Police Officer Mohamed Noor, who fatally shot Australian woman Justine Damond in an alley behind her Minneapolis home on Saturday night, has refused to be interviewed by investigators.
The Bureau of Criminal Apprehension, the body responsible for investigating the shooting, has confirmed that Noor "has declined to be interviewed by BCA agents at this time".
"Officer Noor's attorney did not provide clarification on when, if ever, an interview would be possible."
The Mayor of Minneapolis, Betsy Hodges, has expressed her frustration at Officer Noor's refusal to speak.
"I wish that he would (provide an interview) because he has a story to tell that no-one else can tell," she said in a joint press conference with the Minneapolis police force on Tuesday night local time.
"People have constitutional rights, we cannot compel him to make a statement," Hodges said, adding she shared "the frustration of the community at not knowing things we desperately wish we knew".
— Sky News Australia (@SkyNewsAust) July 19, 2017
Mayor Hodges also expressed her "frustration" and "dismay" that the police officers' body cameras weren't switched on when the shooting took place and flagged possible tightening of the Minneapolis police department's regulations regarding the newly-introduced cameras.
"Body cameras are a very powerful tool, not an infallible tool, but a powerful one that have proven valuable already in our investigations," she said.
The partner of Police Officer Noor, Matthew Harrity, was in the driver's seat of the police squad car when Noor fired across him out the open window, hitting Damond, at around midnight on Saturday.
Officer Harrity told BCA investigators he was "startled by a loud sound" in the moments before Officer Noor fired on the unarmed woman.
In a statement, the BCA said that immediately after hearing the loud noise -- which is speculated to have been fireworks going off nearby -- Damond approached the driver-side window of the squad car.
What we know about Mohamed Noor, Minneapolis officer who fatally shot Justine Damond https://t.co/oKYgM97OTl— B L Rae (@blr_rae) July 18, 2017
"Harrity indicated that Officer Noor discharged his weapon, striking Ruszczyk through the open driver's side window," the BCA said in a statement.
"The officers immediately exited the squad and provided medical attention until medical personnel arrived. Ruszczyk (Damond) was pronounced dead at the scene."
As the first Somali police officer in the fifth precinct, Officer Noor's induction into the force was much-celebrated.
But since then, he's had three separate complaints made against him in just two years, according to the Office of Police Conduct Review. Two of these complaints remain unsolved.
He was also sued by a woman after he and two other officers went to her home on May 25 and took her to hospital, which the woman alleges constituted false imprisonment, assault and battery.
An unnamed source with knowledge of Minneapolis law enforcement told Fairfax Media that possible setting off of fireworks could explain why Officer Noor discharged his gun from the passenger seat of the car.
In audio of the police officers' radio communications after the shooting, the police officers rushing to the scene are heard discussing "possible aerial fireworks".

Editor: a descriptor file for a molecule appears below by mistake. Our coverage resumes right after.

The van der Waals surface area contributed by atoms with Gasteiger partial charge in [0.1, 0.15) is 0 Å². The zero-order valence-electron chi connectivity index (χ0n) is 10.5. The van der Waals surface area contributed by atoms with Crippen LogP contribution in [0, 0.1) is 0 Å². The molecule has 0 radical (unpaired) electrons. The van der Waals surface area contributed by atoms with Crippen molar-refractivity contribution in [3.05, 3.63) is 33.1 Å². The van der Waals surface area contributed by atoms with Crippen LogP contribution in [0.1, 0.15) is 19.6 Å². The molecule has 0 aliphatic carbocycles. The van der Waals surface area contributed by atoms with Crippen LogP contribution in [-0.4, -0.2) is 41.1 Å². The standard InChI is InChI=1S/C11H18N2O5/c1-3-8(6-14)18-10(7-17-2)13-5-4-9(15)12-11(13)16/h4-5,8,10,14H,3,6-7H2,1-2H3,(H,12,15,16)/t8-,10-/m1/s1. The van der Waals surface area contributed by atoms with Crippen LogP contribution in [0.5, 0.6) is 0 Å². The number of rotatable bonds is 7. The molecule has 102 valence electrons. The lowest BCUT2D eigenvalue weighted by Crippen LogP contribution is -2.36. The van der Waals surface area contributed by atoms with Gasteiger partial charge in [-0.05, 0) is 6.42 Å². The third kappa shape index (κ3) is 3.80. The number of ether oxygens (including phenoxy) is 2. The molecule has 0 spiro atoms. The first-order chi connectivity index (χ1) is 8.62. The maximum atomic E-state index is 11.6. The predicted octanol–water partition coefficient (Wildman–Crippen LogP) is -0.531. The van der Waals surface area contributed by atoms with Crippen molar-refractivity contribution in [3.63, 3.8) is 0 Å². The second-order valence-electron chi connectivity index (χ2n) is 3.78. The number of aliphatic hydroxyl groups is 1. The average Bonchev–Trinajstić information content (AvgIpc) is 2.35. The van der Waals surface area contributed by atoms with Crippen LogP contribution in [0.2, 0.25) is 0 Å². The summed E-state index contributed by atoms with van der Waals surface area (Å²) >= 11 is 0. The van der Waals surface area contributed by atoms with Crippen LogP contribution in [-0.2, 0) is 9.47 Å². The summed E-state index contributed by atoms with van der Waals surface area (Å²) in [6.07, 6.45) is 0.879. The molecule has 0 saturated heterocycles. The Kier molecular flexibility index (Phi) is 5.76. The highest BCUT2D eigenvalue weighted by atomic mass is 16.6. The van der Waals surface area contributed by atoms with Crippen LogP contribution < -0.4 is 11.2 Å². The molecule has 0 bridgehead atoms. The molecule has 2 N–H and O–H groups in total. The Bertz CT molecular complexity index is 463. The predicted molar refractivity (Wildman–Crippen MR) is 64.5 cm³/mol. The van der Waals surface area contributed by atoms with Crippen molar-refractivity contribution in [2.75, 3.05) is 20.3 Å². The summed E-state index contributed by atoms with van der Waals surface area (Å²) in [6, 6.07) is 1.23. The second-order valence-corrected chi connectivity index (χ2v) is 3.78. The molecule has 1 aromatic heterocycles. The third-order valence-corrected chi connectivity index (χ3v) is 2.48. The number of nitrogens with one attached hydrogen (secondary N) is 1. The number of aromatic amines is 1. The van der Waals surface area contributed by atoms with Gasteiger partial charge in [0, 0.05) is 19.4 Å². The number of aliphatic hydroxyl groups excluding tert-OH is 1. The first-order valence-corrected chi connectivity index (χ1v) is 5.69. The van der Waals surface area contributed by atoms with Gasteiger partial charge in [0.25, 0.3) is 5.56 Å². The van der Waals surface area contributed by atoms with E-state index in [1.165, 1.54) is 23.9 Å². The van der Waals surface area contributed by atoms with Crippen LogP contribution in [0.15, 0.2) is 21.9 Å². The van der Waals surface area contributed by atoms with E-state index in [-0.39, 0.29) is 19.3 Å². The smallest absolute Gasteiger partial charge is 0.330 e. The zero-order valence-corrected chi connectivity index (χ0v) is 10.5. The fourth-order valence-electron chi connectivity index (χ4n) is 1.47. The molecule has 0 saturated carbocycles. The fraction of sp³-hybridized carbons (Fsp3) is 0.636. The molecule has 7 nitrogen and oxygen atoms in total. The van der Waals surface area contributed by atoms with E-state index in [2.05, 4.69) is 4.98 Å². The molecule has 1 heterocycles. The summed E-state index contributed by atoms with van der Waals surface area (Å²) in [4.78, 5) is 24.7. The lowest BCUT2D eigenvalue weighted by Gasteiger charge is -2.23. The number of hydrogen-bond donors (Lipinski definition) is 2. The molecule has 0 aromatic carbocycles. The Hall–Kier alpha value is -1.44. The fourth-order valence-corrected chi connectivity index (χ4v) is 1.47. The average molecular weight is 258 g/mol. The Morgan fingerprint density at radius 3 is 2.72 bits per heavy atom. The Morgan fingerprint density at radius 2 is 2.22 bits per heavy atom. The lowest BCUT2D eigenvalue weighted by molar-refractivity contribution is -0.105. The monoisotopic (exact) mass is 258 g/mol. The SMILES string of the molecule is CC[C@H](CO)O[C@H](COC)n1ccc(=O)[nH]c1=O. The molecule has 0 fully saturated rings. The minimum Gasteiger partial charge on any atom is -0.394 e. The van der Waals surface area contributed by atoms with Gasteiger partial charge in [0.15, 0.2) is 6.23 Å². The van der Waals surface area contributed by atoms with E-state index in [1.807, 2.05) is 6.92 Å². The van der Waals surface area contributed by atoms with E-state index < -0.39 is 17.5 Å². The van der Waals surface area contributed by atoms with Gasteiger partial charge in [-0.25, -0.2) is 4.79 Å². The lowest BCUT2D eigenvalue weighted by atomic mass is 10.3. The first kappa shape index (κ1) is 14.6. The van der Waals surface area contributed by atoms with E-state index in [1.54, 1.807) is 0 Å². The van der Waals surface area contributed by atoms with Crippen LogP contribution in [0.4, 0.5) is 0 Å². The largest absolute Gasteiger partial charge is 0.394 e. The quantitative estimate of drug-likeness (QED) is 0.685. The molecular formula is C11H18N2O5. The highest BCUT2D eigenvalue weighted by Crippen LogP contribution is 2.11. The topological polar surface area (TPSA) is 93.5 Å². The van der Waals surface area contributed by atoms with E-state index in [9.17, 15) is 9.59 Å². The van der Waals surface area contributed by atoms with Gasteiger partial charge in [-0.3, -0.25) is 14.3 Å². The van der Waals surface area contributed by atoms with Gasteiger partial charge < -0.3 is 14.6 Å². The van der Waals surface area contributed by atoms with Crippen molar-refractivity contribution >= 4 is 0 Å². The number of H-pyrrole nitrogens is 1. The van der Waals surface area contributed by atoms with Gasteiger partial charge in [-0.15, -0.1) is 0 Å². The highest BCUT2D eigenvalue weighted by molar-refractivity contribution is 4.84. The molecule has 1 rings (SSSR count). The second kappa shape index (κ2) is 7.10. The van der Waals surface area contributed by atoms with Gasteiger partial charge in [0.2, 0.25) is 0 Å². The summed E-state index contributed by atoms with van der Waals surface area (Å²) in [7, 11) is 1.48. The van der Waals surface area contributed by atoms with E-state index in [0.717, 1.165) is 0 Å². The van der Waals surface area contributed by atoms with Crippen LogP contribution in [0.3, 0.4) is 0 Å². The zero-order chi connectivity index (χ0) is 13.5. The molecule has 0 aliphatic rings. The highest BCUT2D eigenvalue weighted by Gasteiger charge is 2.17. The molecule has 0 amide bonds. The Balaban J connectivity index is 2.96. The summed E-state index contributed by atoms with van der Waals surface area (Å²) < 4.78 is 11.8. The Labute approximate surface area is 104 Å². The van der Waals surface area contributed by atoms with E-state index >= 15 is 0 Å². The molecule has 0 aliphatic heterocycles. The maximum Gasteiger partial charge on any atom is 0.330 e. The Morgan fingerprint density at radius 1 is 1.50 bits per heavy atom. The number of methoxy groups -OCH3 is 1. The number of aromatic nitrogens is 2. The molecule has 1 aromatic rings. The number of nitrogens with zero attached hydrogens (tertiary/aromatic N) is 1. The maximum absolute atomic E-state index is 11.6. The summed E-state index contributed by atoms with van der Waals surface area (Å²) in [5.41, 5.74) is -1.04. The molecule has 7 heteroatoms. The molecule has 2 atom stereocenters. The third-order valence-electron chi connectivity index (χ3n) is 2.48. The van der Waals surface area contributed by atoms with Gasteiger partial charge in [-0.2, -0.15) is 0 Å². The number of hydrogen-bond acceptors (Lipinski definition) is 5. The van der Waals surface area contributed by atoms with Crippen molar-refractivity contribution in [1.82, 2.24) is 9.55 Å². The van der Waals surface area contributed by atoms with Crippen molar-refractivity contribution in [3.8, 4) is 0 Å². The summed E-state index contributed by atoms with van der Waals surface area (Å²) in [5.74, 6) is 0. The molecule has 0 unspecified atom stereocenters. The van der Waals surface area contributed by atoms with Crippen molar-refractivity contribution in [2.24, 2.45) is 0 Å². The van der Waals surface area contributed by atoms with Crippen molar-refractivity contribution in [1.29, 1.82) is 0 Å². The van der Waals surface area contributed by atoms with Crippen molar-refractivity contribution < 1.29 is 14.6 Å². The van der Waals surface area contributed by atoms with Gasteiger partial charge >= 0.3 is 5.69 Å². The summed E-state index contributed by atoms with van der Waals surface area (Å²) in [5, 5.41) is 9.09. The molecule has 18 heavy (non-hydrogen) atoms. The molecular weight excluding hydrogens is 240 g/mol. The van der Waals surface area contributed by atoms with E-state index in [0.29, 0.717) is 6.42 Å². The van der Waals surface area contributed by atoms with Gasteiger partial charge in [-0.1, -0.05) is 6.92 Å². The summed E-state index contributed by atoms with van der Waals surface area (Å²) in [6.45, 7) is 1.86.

One of the police officers heading to the shooting reports "two shots heard from the east".
Another officer radios in to say "those sounds from the station, those are probably aerial fireworks".
The BCA's statement outlining the events leading up to Damond's death is the first update from the investigators in three days. It comes as pressure mounts on authorities to explain why an unarmed woman dressed in pajamas was gunned down by police after making an emergency call for help.
On Monday, the Hennepin County Medical Examiner ruled the death as homicide, stating that Damond died of a single gunshot wound to the abdomen.
Prime Minister Malcolm Turnbull has demanded answers over the killing, which he labelled "inexplicable" and "shocking".
"How can a woman out in the street in her pyjamas, seeking assistance from the police, be shot like that?" he asked Channel Seven's Today Show hosts.
"We are providing all the support we can. It seems inexplicable, but there will be some answers given in due course. At this point, it is a tragic loss.
"Our hearts go out to her family with sorrow and condolence and love."
Damond's fiancé Don said on Tuesday he was "desperate" for information, but "sadly, her family and I have been provided with almost no additional information from law enforcement, regarding what happened after police arrived."
"Piecing together Justine's last moments before the homicide would be a small comfort as we grieve this tragedy."
Justine Damond's fiance, Don, speaks to media for the first time since she was shot by Mpls police on Sat night. pic.twitter.com/LkhwBnkNMa— maury glover (@maurygloverFOX9) July 17, 2017
Damond grew up in Freshwater and attended the nearby selective school, Manly High, before going on the study veterinary science at the University of Sydney. She had uprooted to Minneapolis in 2015 to be with her fiancé Don Damond, whose name she had taken ahead of their scheduled wedding.
Long-time friend Kat Kinnie has told Triple M radio that the Sydneysider's biggest fear in moving to America was their gun laws.
"She was just so excited to be starting her life with (Don Damond) and to be engaged with him and become part of his family and become a mother to Zach but she was worried about moving to the States and worried about how different things are in comparision to Australia and with the gun laws.
"It's a real shame that she has left us in that way."
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